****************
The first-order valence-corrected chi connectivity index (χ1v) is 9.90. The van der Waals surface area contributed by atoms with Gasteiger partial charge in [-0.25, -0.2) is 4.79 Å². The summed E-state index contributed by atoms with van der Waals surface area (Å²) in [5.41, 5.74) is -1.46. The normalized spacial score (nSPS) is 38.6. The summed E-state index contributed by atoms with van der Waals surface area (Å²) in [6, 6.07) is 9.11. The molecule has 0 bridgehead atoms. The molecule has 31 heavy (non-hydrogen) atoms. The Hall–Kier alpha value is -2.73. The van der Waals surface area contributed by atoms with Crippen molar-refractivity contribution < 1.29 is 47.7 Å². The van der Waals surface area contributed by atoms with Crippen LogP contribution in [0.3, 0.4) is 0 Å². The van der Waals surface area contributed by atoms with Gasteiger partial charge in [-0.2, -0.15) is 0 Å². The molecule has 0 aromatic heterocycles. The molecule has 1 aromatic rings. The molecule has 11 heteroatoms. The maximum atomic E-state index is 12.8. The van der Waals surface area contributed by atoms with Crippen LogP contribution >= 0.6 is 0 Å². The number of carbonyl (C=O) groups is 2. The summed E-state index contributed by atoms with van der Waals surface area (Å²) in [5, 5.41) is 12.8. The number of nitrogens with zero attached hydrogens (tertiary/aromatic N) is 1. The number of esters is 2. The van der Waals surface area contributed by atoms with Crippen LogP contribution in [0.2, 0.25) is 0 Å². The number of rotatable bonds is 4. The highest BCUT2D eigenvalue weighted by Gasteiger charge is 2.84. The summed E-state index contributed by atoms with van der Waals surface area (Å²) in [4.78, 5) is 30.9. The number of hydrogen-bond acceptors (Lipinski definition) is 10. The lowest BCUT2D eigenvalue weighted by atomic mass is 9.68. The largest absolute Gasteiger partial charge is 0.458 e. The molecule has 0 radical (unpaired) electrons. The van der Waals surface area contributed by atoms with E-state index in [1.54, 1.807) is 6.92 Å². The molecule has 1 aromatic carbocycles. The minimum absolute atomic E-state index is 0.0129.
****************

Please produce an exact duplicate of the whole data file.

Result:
The first-order valence-corrected chi connectivity index (χ1v) is 9.90. The van der Waals surface area contributed by atoms with Gasteiger partial charge in [-0.25, -0.2) is 4.79 Å². The summed E-state index contributed by atoms with van der Waals surface area (Å²) in [5.41, 5.74) is -1.46. The normalized spacial score (nSPS) is 38.6. The summed E-state index contributed by atoms with van der Waals surface area (Å²) in [6, 6.07) is 9.11. The molecule has 0 bridgehead atoms. The molecule has 31 heavy (non-hydrogen) atoms. The Hall–Kier alpha value is -2.73. The van der Waals surface area contributed by atoms with Crippen molar-refractivity contribution < 1.29 is 47.7 Å². The van der Waals surface area contributed by atoms with Crippen LogP contribution in [0.3, 0.4) is 0 Å². The van der Waals surface area contributed by atoms with Gasteiger partial charge in [-0.2, -0.15) is 0 Å². The molecule has 0 aromatic heterocycles. The molecule has 1 aromatic rings. The molecule has 11 heteroatoms. The maximum atomic E-state index is 12.8. The van der Waals surface area contributed by atoms with Crippen LogP contribution >= 0.6 is 0 Å². The number of carbonyl (C=O) groups is 2. The summed E-state index contributed by atoms with van der Waals surface area (Å²) in [5, 5.41) is 12.8. The number of nitrogens with zero attached hydrogens (tertiary/aromatic N) is 1. The number of esters is 2. The van der Waals surface area contributed by atoms with Crippen LogP contribution in [0.2, 0.25) is 0 Å². The number of rotatable bonds is 4. The highest BCUT2D eigenvalue weighted by Gasteiger charge is 2.84. The summed E-state index contributed by atoms with van der Waals surface area (Å²) in [4.78, 5) is 30.9. The number of hydrogen-bond acceptors (Lipinski definition) is 10. The lowest BCUT2D eigenvalue weighted by atomic mass is 9.68. The largest absolute Gasteiger partial charge is 0.458 e. The molecule has 0 radical (unpaired) electrons. The van der Waals surface area contributed by atoms with E-state index in [1.54, 1.807) is 6.92 Å². The molecule has 1 aromatic carbocycles. The minimum absolute atomic E-state index is 0.0129.